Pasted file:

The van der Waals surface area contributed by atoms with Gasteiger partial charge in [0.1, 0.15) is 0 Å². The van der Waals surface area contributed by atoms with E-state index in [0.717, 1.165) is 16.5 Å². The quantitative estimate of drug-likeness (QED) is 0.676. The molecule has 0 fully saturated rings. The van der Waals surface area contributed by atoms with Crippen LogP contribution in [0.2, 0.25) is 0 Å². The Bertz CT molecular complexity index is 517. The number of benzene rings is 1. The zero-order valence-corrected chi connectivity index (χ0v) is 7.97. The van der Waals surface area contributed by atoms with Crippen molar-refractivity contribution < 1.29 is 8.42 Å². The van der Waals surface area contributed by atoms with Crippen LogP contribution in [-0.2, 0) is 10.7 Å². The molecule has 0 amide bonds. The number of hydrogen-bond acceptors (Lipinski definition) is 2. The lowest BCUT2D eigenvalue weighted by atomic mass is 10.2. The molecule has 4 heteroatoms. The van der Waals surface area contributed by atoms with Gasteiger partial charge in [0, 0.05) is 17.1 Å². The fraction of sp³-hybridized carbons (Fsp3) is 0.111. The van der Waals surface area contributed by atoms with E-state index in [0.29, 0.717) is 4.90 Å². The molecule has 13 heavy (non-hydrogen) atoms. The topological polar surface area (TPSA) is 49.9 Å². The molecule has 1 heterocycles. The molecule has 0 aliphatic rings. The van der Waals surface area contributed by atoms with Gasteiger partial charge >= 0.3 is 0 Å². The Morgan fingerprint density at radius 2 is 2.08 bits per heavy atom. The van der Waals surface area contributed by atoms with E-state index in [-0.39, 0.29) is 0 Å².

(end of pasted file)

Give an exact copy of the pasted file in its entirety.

The van der Waals surface area contributed by atoms with Gasteiger partial charge in [0.1, 0.15) is 0 Å². The van der Waals surface area contributed by atoms with E-state index in [0.717, 1.165) is 16.5 Å². The quantitative estimate of drug-likeness (QED) is 0.676. The molecule has 0 fully saturated rings. The van der Waals surface area contributed by atoms with Crippen LogP contribution in [0.2, 0.25) is 0 Å². The Bertz CT molecular complexity index is 517. The number of benzene rings is 1. The zero-order valence-corrected chi connectivity index (χ0v) is 7.97. The van der Waals surface area contributed by atoms with Crippen molar-refractivity contribution < 1.29 is 8.42 Å². The van der Waals surface area contributed by atoms with Crippen LogP contribution in [-0.2, 0) is 10.7 Å². The molecule has 0 amide bonds. The number of hydrogen-bond acceptors (Lipinski definition) is 2. The lowest BCUT2D eigenvalue weighted by atomic mass is 10.2. The molecule has 4 heteroatoms. The van der Waals surface area contributed by atoms with Gasteiger partial charge in [0, 0.05) is 17.1 Å². The fraction of sp³-hybridized carbons (Fsp3) is 0.111. The van der Waals surface area contributed by atoms with E-state index in [0.29, 0.717) is 4.90 Å². The molecule has 13 heavy (non-hydrogen) atoms. The topological polar surface area (TPSA) is 49.9 Å². The molecule has 1 heterocycles. The molecule has 0 aliphatic rings. The van der Waals surface area contributed by atoms with Gasteiger partial charge >= 0.3 is 0 Å². The Morgan fingerprint density at radius 2 is 2.08 bits per heavy atom. The van der Waals surface area contributed by atoms with E-state index in [-0.39, 0.29) is 0 Å².